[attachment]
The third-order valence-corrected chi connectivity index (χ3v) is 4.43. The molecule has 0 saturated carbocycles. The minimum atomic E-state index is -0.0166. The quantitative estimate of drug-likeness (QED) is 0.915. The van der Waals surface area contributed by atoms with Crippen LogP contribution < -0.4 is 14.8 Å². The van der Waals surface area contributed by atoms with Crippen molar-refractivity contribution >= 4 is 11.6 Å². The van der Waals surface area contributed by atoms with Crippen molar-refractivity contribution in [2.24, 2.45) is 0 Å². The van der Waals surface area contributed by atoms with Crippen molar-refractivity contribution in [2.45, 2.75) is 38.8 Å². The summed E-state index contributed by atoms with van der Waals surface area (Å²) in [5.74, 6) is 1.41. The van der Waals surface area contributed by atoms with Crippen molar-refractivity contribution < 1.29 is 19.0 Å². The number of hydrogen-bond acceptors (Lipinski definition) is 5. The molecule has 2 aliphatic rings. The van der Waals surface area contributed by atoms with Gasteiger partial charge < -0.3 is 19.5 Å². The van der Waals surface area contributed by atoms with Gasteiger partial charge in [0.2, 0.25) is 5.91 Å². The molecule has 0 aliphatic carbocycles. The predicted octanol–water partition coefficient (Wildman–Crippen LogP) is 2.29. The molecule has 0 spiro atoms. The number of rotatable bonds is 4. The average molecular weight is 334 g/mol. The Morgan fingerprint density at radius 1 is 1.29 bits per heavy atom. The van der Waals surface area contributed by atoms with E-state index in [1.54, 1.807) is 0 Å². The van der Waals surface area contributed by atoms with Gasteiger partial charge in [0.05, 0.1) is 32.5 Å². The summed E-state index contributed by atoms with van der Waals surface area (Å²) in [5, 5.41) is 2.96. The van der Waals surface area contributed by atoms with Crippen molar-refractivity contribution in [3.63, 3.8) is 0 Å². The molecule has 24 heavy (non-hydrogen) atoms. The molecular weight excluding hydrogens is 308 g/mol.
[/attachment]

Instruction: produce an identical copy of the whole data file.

The third-order valence-corrected chi connectivity index (χ3v) is 4.43. The molecule has 0 saturated carbocycles. The minimum atomic E-state index is -0.0166. The quantitative estimate of drug-likeness (QED) is 0.915. The van der Waals surface area contributed by atoms with Crippen LogP contribution < -0.4 is 14.8 Å². The van der Waals surface area contributed by atoms with Crippen molar-refractivity contribution >= 4 is 11.6 Å². The van der Waals surface area contributed by atoms with Crippen molar-refractivity contribution in [2.24, 2.45) is 0 Å². The van der Waals surface area contributed by atoms with Crippen molar-refractivity contribution in [2.45, 2.75) is 38.8 Å². The summed E-state index contributed by atoms with van der Waals surface area (Å²) in [5.74, 6) is 1.41. The van der Waals surface area contributed by atoms with Crippen molar-refractivity contribution < 1.29 is 19.0 Å². The number of hydrogen-bond acceptors (Lipinski definition) is 5. The molecule has 2 aliphatic rings. The van der Waals surface area contributed by atoms with Gasteiger partial charge < -0.3 is 19.5 Å². The van der Waals surface area contributed by atoms with Gasteiger partial charge in [0.2, 0.25) is 5.91 Å². The molecule has 0 aliphatic carbocycles. The predicted octanol–water partition coefficient (Wildman–Crippen LogP) is 2.29. The molecule has 0 spiro atoms. The number of rotatable bonds is 4. The average molecular weight is 334 g/mol. The Morgan fingerprint density at radius 1 is 1.29 bits per heavy atom. The van der Waals surface area contributed by atoms with E-state index in [1.54, 1.807) is 0 Å². The van der Waals surface area contributed by atoms with Gasteiger partial charge in [0.05, 0.1) is 32.5 Å². The summed E-state index contributed by atoms with van der Waals surface area (Å²) in [5, 5.41) is 2.96. The van der Waals surface area contributed by atoms with Crippen molar-refractivity contribution in [3.63, 3.8) is 0 Å². The molecule has 24 heavy (non-hydrogen) atoms. The molecular weight excluding hydrogens is 308 g/mol.